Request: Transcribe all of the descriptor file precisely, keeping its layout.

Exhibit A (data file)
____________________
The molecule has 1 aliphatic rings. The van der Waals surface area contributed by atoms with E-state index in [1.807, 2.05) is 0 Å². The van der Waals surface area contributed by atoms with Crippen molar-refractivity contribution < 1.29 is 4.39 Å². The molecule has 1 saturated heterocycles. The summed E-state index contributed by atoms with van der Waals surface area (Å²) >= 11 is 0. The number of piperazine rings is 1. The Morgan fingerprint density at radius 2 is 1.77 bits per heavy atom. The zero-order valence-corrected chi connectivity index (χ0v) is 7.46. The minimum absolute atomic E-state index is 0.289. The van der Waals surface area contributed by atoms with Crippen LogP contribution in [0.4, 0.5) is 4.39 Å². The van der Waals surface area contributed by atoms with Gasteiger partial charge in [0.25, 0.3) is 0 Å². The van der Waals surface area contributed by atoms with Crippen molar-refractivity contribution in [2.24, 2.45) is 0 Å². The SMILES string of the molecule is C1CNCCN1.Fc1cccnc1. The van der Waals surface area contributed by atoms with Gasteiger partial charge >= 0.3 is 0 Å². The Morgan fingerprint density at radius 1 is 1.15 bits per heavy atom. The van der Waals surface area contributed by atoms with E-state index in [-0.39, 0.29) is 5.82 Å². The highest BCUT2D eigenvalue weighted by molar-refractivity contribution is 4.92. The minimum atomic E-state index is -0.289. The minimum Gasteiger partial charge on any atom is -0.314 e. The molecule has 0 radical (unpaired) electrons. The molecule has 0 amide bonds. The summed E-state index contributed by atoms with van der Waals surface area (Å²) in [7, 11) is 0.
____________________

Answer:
The molecule has 1 aliphatic rings. The van der Waals surface area contributed by atoms with E-state index in [1.807, 2.05) is 0 Å². The van der Waals surface area contributed by atoms with Crippen molar-refractivity contribution < 1.29 is 4.39 Å². The molecule has 1 saturated heterocycles. The summed E-state index contributed by atoms with van der Waals surface area (Å²) >= 11 is 0. The number of piperazine rings is 1. The Morgan fingerprint density at radius 2 is 1.77 bits per heavy atom. The zero-order valence-corrected chi connectivity index (χ0v) is 7.46. The minimum absolute atomic E-state index is 0.289. The van der Waals surface area contributed by atoms with Crippen LogP contribution in [0.4, 0.5) is 4.39 Å². The van der Waals surface area contributed by atoms with Gasteiger partial charge in [0.25, 0.3) is 0 Å². The van der Waals surface area contributed by atoms with Crippen molar-refractivity contribution in [2.24, 2.45) is 0 Å². The SMILES string of the molecule is C1CNCCN1.Fc1cccnc1. The van der Waals surface area contributed by atoms with Gasteiger partial charge >= 0.3 is 0 Å². The Morgan fingerprint density at radius 1 is 1.15 bits per heavy atom. The van der Waals surface area contributed by atoms with E-state index in [-0.39, 0.29) is 5.82 Å². The highest BCUT2D eigenvalue weighted by molar-refractivity contribution is 4.92. The minimum atomic E-state index is -0.289. The minimum Gasteiger partial charge on any atom is -0.314 e. The molecule has 0 radical (unpaired) electrons. The molecule has 0 amide bonds. The summed E-state index contributed by atoms with van der Waals surface area (Å²) in [7, 11) is 0.